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publications > poster > relations of a heterozoan carbonate-particle association to aquifer characteristics in a pliocene mixed siliciclastic-carbonate ramp (tamiami formation), southern florida
RELATIONS OF A HETEROZOAN CARBONATE-PARTICLE ASSOCIATION TO AQUIFER CHARACTERISTICS IN A PLIOCENE MIXED SILICICLASTIC-CARBONATE RAMP (TAMIAMI FORMATION), SOUTHERN FLORIDA1
Cunningham, Kevin J. and Reese, Ronald S.;
Continuous cores recently collected from the Pliocene Tamiami Formation, part of the highly productive surficial aquifer system in southern Florida, are composed of mixed siliciclastic-carbonate rocks that contain a heterozoan carbonate-particle association (terminology of James, 1997). The heterozoan carbonate particles of the Tamiami Formation accumulated in a mixed siliciclastic-carbonate ramp depositional system and may have been produced at non-tropical bottom-water paleotemperatures. An upwelling of nutrients and increased siliciclastic influx and runoff might have contributed to relatively high rates of heterozoan carbonate-particle production. Evidence for a non-tropical paleotemperature is indicated by: (1) an abundance of benthic carbonate particles produced by organisms that are light independent; (2) a lack of hermatypic corals, calcareous algae and non-skeletal grains such as ooids; (3) low to moderate amounts of carbonate mud; (4) absent to rare reefal structures; and (5) low amounts of marine cementation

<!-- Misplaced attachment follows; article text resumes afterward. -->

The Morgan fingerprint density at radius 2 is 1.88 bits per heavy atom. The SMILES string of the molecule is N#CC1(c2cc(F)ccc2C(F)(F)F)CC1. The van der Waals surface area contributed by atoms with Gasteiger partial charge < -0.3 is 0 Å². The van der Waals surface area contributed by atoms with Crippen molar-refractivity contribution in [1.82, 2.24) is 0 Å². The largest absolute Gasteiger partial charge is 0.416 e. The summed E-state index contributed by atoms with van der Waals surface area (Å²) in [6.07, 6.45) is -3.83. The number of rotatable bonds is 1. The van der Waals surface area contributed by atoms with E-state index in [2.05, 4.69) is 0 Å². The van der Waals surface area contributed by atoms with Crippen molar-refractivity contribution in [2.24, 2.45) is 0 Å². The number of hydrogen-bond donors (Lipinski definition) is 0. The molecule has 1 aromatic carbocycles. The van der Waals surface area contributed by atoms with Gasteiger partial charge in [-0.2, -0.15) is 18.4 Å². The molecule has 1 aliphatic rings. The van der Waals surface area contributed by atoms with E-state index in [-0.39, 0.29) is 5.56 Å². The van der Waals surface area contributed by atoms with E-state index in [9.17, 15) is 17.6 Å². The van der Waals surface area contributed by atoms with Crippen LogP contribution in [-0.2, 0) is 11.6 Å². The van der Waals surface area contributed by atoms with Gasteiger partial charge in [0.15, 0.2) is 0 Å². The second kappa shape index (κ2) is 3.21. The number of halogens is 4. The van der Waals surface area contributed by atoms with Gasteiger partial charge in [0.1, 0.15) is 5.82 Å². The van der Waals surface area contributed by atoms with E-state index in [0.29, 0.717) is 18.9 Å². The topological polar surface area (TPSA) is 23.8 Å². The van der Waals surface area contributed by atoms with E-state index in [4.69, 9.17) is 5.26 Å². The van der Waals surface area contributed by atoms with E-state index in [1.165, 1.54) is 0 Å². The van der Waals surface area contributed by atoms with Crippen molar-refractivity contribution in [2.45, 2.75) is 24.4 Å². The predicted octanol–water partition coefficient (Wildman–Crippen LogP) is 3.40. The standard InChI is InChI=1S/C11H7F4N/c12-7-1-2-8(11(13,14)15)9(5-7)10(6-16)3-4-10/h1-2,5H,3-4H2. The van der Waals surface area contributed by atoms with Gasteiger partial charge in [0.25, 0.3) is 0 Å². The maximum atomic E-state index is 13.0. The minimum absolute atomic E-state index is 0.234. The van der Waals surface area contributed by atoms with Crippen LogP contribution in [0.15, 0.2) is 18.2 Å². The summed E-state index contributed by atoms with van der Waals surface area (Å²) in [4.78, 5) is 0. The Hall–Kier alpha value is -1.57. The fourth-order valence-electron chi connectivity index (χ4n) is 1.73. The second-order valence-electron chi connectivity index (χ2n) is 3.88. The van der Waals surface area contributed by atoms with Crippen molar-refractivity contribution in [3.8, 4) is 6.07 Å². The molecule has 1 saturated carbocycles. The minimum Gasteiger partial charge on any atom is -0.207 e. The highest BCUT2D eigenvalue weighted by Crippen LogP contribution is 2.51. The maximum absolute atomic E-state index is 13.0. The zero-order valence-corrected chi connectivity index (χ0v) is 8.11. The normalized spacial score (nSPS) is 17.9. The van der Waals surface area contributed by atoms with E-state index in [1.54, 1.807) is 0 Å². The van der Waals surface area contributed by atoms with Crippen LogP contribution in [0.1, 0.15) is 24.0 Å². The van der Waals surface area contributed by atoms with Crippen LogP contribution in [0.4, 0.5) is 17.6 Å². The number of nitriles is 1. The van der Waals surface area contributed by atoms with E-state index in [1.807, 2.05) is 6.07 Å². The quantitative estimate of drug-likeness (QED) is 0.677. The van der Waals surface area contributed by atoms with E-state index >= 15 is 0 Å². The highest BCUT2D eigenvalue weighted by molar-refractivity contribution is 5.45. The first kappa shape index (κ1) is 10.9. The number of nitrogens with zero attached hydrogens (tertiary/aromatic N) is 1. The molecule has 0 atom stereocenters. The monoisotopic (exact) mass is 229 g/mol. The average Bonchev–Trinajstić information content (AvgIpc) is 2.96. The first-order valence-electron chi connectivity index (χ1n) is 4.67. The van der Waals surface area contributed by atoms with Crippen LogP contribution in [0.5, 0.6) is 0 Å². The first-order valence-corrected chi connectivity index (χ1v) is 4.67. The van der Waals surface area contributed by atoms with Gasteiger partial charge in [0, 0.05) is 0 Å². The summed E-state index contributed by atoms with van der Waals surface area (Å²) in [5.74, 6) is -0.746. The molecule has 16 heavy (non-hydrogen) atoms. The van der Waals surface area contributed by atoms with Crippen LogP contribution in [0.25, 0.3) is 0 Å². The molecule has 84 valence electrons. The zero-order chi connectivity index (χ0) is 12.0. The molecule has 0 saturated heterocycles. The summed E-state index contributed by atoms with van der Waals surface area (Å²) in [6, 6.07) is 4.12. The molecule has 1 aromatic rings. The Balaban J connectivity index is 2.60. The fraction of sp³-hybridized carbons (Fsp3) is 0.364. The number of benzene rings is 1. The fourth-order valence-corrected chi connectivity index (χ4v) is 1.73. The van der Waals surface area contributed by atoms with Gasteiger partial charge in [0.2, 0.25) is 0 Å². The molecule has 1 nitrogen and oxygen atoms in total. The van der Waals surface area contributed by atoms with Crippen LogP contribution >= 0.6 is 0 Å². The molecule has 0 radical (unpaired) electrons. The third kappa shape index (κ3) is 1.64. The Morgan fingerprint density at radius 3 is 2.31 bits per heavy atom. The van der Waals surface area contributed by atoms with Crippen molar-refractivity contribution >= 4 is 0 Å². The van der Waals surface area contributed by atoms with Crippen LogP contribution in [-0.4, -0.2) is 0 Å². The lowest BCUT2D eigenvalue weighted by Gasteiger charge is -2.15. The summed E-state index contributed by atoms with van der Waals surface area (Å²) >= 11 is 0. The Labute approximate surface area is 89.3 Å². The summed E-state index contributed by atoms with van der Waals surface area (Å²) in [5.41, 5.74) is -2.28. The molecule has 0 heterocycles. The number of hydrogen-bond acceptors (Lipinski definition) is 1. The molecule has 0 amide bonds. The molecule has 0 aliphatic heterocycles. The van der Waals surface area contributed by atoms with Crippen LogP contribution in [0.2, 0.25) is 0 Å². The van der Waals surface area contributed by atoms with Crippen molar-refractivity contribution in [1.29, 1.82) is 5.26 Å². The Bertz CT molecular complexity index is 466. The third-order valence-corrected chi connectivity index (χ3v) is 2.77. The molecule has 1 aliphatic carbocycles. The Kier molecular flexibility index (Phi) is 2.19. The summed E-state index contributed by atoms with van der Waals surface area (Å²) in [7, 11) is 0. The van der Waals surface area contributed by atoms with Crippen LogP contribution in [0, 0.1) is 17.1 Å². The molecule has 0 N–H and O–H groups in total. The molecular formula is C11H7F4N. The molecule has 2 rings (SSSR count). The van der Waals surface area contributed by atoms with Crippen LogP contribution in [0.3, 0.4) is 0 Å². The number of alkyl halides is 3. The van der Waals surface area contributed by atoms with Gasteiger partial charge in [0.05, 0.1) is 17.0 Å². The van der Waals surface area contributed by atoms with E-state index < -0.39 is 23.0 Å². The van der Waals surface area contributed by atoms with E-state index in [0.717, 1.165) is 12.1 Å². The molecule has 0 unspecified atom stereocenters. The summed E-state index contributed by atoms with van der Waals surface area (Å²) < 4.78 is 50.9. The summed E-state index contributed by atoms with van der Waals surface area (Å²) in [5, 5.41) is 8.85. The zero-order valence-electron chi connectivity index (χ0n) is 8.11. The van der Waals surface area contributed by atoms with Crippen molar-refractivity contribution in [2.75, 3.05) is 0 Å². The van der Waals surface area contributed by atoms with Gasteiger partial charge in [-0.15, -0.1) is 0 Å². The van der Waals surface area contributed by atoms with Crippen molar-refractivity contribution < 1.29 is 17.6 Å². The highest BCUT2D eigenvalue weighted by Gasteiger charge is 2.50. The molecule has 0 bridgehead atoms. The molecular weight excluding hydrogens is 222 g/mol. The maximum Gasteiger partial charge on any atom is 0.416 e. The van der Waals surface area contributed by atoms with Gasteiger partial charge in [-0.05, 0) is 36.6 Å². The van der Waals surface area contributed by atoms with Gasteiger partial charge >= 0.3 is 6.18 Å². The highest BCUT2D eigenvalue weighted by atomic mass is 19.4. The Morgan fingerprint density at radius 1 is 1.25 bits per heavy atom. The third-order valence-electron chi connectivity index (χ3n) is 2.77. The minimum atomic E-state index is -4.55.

The pore types of the Tamiami Formation, linked to a heterozoan carbonate-particle association, are mainly intergrain and separate-vug (skeletal-moldic) pore spaces. The intergrain pore space is contained in three classes of rock fabric that include grainstone, grain-dominated packstone and mud-dominated packstone. Aquifer tests and semi-quantitative core analyses performed on the rocks of the Tamiami Formation indicate that rock-fabric and associated pore space combine to form an interconnected pore system capable of producing high values of hydraulic conductivity. Values of hydraulic conductivity more than 100 feet/day are common; they are lowest in areas of the ramp overwhelmed by siliciclastic input.
The assemblage of heterozoan carbonate particles and associated pore system in the Tamiami Formation provides a potential analogue for other Tertiary aquifers deposited in a mixed siliciclastic-carbonate ramp depositional system.
James, N.P., 1997, The cool-water carbonate depositional realm, in James, N.P., and Clarke, J.A.D., eds., Cool-water carbonates: SEPM Special Publication No. 56, p. 1-20.
U.S. Department of the Interior, U.S. Geological Survey
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